[Sca-cooks] Fig Newtons from God?
lilinah at earthlink.net
Sat Mar 29 14:37:46 PDT 2008
>This morning at work a wonderful older jewish lady brought in a care
>package to say thank you for taking such good care of her terrier.
>She knows I like to cook. Her words were, "The little basket is full
>of Fig Newtons from God. Just for you. Guess what they are. They are
>as old as Abraham"
>So, I sampled one. Very light outside butter cookie dough that was
>rolled out or flattened. Inside one was what I thought would be fig,
>but was poppy seed goo.
Mmm-mmm-mmm, poppy seed filling. Sometimes the poppy seed filling
includes prune puree, too (Mmm-mmm-mmm, prune puree (i'm serious!)),
but not always.
>Another one was strawberry I think. The edges of the cookie were
>folded up on the filling, leaving a finger print sized hole. Mostly
>round, or sort of 3 sided. They also had been dusted with powdered
>sugar, (I hope that was what it was).
Probably raspberry. I've never had strawberry Hamantaschen or
Rugalach, but i've had raspberry...
>Surely not a cuskeynole. Google was helpful with various versions of
>thumbprint cookies. If this is a period cookie, it would be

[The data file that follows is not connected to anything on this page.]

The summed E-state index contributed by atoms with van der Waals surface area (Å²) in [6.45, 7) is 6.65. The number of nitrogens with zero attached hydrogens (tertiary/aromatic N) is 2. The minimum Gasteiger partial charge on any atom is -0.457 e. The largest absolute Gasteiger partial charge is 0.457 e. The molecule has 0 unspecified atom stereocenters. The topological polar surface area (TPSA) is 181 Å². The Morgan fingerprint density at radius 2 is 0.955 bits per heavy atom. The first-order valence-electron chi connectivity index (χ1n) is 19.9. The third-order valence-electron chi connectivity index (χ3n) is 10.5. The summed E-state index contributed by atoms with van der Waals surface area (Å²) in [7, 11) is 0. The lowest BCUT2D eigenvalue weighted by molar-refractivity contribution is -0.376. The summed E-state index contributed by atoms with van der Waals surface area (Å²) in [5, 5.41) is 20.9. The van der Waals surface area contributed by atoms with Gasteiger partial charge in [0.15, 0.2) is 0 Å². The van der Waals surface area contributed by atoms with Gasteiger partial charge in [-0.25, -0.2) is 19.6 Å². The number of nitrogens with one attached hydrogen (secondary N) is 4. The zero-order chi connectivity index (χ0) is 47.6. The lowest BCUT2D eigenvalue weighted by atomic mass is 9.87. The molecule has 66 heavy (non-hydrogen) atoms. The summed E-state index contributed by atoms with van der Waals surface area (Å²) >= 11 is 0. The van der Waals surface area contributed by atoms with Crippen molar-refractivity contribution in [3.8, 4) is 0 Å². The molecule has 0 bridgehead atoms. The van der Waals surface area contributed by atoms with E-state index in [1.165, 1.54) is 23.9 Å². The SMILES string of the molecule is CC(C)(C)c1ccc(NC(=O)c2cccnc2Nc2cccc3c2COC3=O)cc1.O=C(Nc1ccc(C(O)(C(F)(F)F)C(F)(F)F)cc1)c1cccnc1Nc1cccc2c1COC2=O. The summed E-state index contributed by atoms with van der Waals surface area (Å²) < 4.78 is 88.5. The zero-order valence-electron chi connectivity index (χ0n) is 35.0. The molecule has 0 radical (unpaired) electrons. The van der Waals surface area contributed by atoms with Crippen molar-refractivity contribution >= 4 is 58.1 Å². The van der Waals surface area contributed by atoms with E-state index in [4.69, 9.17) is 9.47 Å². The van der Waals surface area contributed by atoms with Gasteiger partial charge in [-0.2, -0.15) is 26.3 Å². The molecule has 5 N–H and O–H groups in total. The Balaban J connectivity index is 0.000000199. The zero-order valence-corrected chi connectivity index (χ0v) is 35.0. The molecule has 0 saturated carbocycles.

>wonderful to include on a dessert sideboard. Ideas?
If they are triangular with slightly raised sides and an open top
they are the Purim treats known as Hamantaschen (meant to represent
the hat that the evil Haman wore; that's Haman in the Story of
And from your description they sound like Hamantaschen.
There's another tasty pastry which is rolled up so that the filling
is visible as a spiral (sort of jelly roll style) - a rich pastry
dough with various fillings, including poppy, chopped walnut, chopped
almond, raspberry, apricot, or chocolate (and not doubt some others
i'm forgetting) which are Rugalach. I gather they're for some Jewish
holiday or other, but a local Hungarian bakery has them year round.
As far as i can tell neither pastry has an ancient pedigree. Old,
sure; traditional, sure; medieval? I'm skeptical; back to Biblical
times? No way.
Every Jewish culture has its own holiday food treats. Depending on
where one lives, they can be quite different. Hamantaschen and
Rugalach are Mittl and Eastern European in origin, as far as i can
tell. The Sephardim and Mizrachim eat different symbolic foods for
Urtatim (that's err-tah-TEEM)
the persona formerly known as Anahita
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